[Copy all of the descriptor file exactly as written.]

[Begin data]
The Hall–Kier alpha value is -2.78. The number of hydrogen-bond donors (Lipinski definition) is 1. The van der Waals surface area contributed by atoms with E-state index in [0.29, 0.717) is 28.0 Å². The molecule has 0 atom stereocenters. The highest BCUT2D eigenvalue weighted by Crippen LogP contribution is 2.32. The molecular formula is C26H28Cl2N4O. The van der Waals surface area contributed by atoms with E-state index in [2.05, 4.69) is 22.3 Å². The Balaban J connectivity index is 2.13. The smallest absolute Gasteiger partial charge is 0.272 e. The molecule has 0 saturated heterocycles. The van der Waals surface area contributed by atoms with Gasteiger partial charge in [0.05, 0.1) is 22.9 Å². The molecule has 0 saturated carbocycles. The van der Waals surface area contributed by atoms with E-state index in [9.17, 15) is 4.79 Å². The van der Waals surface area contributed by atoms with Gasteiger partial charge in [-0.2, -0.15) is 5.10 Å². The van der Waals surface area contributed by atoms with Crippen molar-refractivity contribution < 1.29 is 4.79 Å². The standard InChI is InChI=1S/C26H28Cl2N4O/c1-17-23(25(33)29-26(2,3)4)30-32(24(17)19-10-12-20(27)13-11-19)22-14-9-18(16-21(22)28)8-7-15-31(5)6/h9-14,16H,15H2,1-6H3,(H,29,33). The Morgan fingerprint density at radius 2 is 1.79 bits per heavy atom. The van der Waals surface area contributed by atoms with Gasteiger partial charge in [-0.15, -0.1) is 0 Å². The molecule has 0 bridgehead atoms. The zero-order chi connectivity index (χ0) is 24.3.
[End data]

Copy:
The Hall–Kier alpha value is -2.78. The number of hydrogen-bond donors (Lipinski definition) is 1. The van der Waals surface area contributed by atoms with E-state index in [0.29, 0.717) is 28.0 Å². The molecule has 0 atom stereocenters. The highest BCUT2D eigenvalue weighted by Crippen LogP contribution is 2.32. The molecular formula is C26H28Cl2N4O. The van der Waals surface area contributed by atoms with E-state index in [2.05, 4.69) is 22.3 Å². The Balaban J connectivity index is 2.13. The smallest absolute Gasteiger partial charge is 0.272 e. The molecule has 0 saturated heterocycles. The van der Waals surface area contributed by atoms with Gasteiger partial charge in [0.05, 0.1) is 22.9 Å². The molecule has 0 saturated carbocycles. The van der Waals surface area contributed by atoms with E-state index in [9.17, 15) is 4.79 Å². The van der Waals surface area contributed by atoms with Gasteiger partial charge in [-0.2, -0.15) is 5.10 Å². The van der Waals surface area contributed by atoms with Crippen molar-refractivity contribution < 1.29 is 4.79 Å². The standard InChI is InChI=1S/C26H28Cl2N4O/c1-17-23(25(33)29-26(2,3)4)30-32(24(17)19-10-12-20(27)13-11-19)22-14-9-18(16-21(22)28)8-7-15-31(5)6/h9-14,16H,15H2,1-6H3,(H,29,33). The Morgan fingerprint density at radius 2 is 1.79 bits per heavy atom. The van der Waals surface area contributed by atoms with Gasteiger partial charge in [-0.15, -0.1) is 0 Å². The molecule has 0 bridgehead atoms. The zero-order chi connectivity index (χ0) is 24.3.